Press the floor away from you as you lift through your pelvis. As you lengthen your spine, lift your sit bones up toward the ceiling. Now press down equally through your heels and the palms of your hands.
Firm the outer muscles of your arms and press your index fingers into the floor. Lift from the inner muscles of your arms to the top of both shoulders. Draw your shoulder blades into your upper back ribs and toward your tailbone. Broaden across your collarbones.
Rotate your arms externally so your elbow creases face your thumbs.
Draw your chest toward your thighs as you continue to press the mat away from you, lengthening and decompressing your spine.
Engage your quadriceps. Rotate your thighs inward as you continue to lift your sit bones high. Sink your heels toward the floor.
Align your ears with your upper arms. Relax your head, but do not let it dangle. Gaze between your legs or toward your navel.
Hold for 5-100 breaths.
To release, exhale as you gently bend your knees and come back to your hands and knees.
Modifications & Variations
Since Downward-Facing Dog is performed so often during Ashtanga, Vinyasa, and Power Yoga classes, it’s important to learn how to do it correctly to avoid injury and fatigue. Try these simple changes to find a variation that works best for you:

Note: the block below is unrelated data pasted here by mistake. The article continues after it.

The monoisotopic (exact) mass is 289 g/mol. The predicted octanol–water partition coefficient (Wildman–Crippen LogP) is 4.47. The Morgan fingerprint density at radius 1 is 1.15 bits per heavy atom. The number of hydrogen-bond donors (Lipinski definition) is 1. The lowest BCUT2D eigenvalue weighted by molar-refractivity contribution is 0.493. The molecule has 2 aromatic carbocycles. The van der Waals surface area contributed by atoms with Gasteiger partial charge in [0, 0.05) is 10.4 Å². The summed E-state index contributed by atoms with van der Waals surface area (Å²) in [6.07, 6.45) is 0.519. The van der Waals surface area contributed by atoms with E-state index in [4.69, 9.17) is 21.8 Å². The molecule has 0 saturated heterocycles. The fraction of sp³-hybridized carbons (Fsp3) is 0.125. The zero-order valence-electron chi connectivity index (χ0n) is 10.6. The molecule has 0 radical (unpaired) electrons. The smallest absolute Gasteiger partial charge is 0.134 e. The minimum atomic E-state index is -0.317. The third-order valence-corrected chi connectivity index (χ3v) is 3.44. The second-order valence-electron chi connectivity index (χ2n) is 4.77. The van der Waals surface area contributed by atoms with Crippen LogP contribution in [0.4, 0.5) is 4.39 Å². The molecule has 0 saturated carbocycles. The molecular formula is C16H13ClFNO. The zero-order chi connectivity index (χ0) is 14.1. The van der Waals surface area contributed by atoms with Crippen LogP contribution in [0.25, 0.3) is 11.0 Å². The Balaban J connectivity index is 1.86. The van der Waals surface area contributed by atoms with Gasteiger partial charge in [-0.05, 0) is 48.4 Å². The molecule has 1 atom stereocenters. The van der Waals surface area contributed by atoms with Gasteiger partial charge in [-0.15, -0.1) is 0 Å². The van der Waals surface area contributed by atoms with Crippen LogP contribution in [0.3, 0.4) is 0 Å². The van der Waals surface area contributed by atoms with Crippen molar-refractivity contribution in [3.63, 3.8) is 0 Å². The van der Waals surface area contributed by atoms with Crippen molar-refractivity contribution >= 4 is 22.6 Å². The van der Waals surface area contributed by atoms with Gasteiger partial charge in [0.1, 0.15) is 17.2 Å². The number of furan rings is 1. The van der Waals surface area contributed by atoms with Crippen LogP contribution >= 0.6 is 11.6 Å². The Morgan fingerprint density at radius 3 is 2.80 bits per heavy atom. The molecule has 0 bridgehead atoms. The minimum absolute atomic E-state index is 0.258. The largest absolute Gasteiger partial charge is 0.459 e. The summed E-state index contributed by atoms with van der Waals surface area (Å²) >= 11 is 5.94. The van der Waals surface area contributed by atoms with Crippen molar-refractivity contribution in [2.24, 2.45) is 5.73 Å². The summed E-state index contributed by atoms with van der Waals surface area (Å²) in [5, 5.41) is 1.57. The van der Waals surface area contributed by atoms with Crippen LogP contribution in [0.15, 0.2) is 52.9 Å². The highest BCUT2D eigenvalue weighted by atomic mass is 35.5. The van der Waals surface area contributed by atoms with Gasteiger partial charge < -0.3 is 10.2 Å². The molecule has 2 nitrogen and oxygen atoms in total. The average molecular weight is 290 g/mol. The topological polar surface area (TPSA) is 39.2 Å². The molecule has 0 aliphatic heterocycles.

To begin warming up and stretching the hips, bend one knee while keeping the other leg straight. Change sides and repeat five times.
To correctly learn the spine-lengthening aspect of Downward Dog, first bend your knees in the pose, coming onto the balls of your feet. Bring your shins parallel to the mat and keep your sit bones lifting high and back. Press your hips toward the wall behind you. Then, slowly begin to straighten your legs.
For a greater challenge, lift your right leg as high as possible, reaching through the heel. Keeping your right leg lifted, extend your left arm behind you. Rest the back of your hand on your low back. Repeat on the other side.
For a restorative version of the pose, place a yoga block under your head. Release all neck tension. Hold for up to five minutes.
Place a yoga block between your inner thighs to learn the movement of inner rotation. Grip the block with your thighs and press it toward the wall behind you as you hold the pose.
When done correctly, Downward Dog can greatly benefit the whole body. Keep the following information in mind when practicing this pose:
If you are very flexible, do not let your rib cage sink toward the floor. Draw your lower ribs in and maintain a flat back.
Your heels do not need to touch the ground. Do not worry about it — avoid walking your feet closer to your hands for this purpose. Maintain the length of your spine and the lift of your pelvis.
The Dog Days of Yoga
Practicing Downward Dog will warm, strengthen, and stretch the entire body. You can use it as a transitional pose (between other poses), or as a full-body stretch on its own. Try a few rounds of Downward Dog during your day to increase blood flow and energy while calming your mind! You may find the benefits extend to all areas of your life, even off the mat.
Common Misalignments in Downward-Facing Dog (And Tips To Avoid Them)
I’ve been in yoga trainings and workshops where the lead teacher typically avoids using the word “mistakes” to describe a student’s alignment in a pose.